Bishop Hutchinson had made the establishment of the convent school at Cooktown a personal project, donating much of his own money and borrowing from his relatives in Ireland, but substantial funds were raised locally as well. The community clearly recognised the need for an educational institution for girls in far North Queensland which offered a superior education to that available in small local state schools, and St Mary's was patronised by families of all denominations. It was the first girls' high school in the area and gained a strong reputation for the quality of its music curriculum. World-acclaimed Queensland singer Gladys Moncrieff was educated there.
The significance of Cooktown as a port deteriorated in the 1890s, as production from the alluvial diggings on the Palmer Goldfields declined. Bishop Hutchinson died in 1897, and his successor, Bishop James Murray, is understood to have paid off the debt on the convent building by conducting a lecture tour in the United States. In 1906 Bishop Murray moved his residence to Cairns, which had eclipsed Cooktown as the principal port of far North Queensland.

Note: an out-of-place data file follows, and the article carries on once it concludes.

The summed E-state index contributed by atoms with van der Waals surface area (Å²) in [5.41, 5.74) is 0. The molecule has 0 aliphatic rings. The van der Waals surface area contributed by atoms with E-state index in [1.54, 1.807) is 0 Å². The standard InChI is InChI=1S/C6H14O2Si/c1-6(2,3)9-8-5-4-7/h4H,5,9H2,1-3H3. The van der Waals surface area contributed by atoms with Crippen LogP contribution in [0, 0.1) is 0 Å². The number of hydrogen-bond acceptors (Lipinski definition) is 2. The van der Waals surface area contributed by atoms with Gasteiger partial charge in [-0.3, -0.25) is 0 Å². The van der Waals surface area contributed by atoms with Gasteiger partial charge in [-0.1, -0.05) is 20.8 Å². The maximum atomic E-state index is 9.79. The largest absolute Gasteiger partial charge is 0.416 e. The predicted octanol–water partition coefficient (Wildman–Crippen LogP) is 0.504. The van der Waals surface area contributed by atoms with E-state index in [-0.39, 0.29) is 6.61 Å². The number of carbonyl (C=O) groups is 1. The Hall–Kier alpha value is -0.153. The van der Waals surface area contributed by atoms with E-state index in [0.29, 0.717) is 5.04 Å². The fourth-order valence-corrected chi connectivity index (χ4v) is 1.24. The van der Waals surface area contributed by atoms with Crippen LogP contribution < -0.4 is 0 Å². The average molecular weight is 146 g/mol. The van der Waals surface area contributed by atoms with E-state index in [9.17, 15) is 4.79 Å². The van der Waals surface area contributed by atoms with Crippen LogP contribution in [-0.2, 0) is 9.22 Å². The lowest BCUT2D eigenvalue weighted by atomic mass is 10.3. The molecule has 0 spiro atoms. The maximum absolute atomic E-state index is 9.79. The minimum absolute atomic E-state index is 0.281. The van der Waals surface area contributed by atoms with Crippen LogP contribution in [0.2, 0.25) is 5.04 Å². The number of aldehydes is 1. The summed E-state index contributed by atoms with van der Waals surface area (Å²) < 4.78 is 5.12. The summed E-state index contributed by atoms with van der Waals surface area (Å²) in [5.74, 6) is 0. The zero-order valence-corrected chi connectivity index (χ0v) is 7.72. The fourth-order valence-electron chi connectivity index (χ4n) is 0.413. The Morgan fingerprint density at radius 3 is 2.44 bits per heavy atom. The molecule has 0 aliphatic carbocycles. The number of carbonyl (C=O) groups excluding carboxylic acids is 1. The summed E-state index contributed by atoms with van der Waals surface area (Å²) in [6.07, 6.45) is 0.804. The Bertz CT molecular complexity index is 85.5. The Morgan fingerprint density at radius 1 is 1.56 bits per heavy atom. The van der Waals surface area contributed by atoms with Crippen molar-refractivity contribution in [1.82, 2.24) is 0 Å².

Despite the decline of Cooktown - both in population and significance - St Mary's Convent and School remained an important educational facility for girls in far North Queensland until the 1930s. The building suffered substantial damage during the cyclone of January 1907, which demolished the Catholic Church behind the convent and removed part of the convent roof, but was repaired immediately. However, many of the businesses destroyed in the 1907 cyclone were not re-established, and an entire block of shops and offices in the main street of Cooktown, destroyed by fire in 1919, were never re-built. St Mary's boarding school closed in the 1930s but co-educational day classes were continued until 1941, when the building is understood to have been commandeered by United States military authorities.
Although the building was returned to the Church in 1945, the school was not re-opened and the Sisters never returned. Another cyclone damaged the building in 1949 and by 1969 it was considered to be in such a ruinous state that tenders for its demolition were called. Following public protest the building was donated to the National Trust of Queensland on condition that it be restored to house the collection of the James Cook Historical Museum at Cooktown. The new Museum was opened on 22 April 1970 by Her Majesty Queen Elizabeth II, during her visit to Australia to celebrate the bi-centenary of Cook's charting of the east coast. The former St Mary's Convent and School continues to be maintained by the National Trust, and is one of the principal tourist attractions in Cooktown. In the early 1970s, extensions were made to the rear of the building to house the museum collection. The grounds have been landscaped as the Joseph Banks Memorial Garden, planted with about 40 of the 186 plants catalogued by Joseph Banks and Dr Daniel Solander during their 7-week stay at the Endeavour River in 1770. Each of these 40 plants is peculiar to the Cooktown area.